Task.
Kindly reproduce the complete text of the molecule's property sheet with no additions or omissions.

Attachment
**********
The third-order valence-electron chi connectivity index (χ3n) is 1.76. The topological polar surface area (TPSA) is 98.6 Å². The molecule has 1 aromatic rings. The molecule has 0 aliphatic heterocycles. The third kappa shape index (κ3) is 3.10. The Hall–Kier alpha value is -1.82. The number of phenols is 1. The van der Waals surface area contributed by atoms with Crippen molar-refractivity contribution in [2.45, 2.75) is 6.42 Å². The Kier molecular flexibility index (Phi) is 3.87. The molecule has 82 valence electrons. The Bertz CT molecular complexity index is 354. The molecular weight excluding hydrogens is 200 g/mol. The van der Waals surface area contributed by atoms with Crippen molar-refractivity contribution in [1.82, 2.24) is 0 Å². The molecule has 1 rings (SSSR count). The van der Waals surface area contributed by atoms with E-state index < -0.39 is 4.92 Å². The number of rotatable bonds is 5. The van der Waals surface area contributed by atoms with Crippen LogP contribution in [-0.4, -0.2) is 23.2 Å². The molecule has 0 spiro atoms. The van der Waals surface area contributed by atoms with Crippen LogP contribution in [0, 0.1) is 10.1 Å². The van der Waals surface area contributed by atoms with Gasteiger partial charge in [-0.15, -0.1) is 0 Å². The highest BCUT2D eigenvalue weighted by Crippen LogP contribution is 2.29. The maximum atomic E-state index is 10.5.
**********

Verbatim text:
The third-order valence-electron chi connectivity index (χ3n) is 1.76. The topological polar surface area (TPSA) is 98.6 Å². The molecule has 1 aromatic rings. The molecule has 0 aliphatic heterocycles. The third kappa shape index (κ3) is 3.10. The Hall–Kier alpha value is -1.82. The number of phenols is 1. The van der Waals surface area contributed by atoms with Crippen molar-refractivity contribution in [2.45, 2.75) is 6.42 Å². The Kier molecular flexibility index (Phi) is 3.87. The molecule has 82 valence electrons. The Bertz CT molecular complexity index is 354. The molecular weight excluding hydrogens is 200 g/mol. The van der Waals surface area contributed by atoms with Crippen molar-refractivity contribution in [1.82, 2.24) is 0 Å². The molecule has 1 rings (SSSR count). The van der Waals surface area contributed by atoms with E-state index < -0.39 is 4.92 Å². The number of rotatable bonds is 5. The van der Waals surface area contributed by atoms with Crippen LogP contribution in [-0.4, -0.2) is 23.2 Å². The molecule has 0 spiro atoms. The van der Waals surface area contributed by atoms with Crippen LogP contribution in [0, 0.1) is 10.1 Å². The van der Waals surface area contributed by atoms with Gasteiger partial charge in [-0.15, -0.1) is 0 Å². The highest BCUT2D eigenvalue weighted by Crippen LogP contribution is 2.29. The maximum atomic E-state index is 10.5.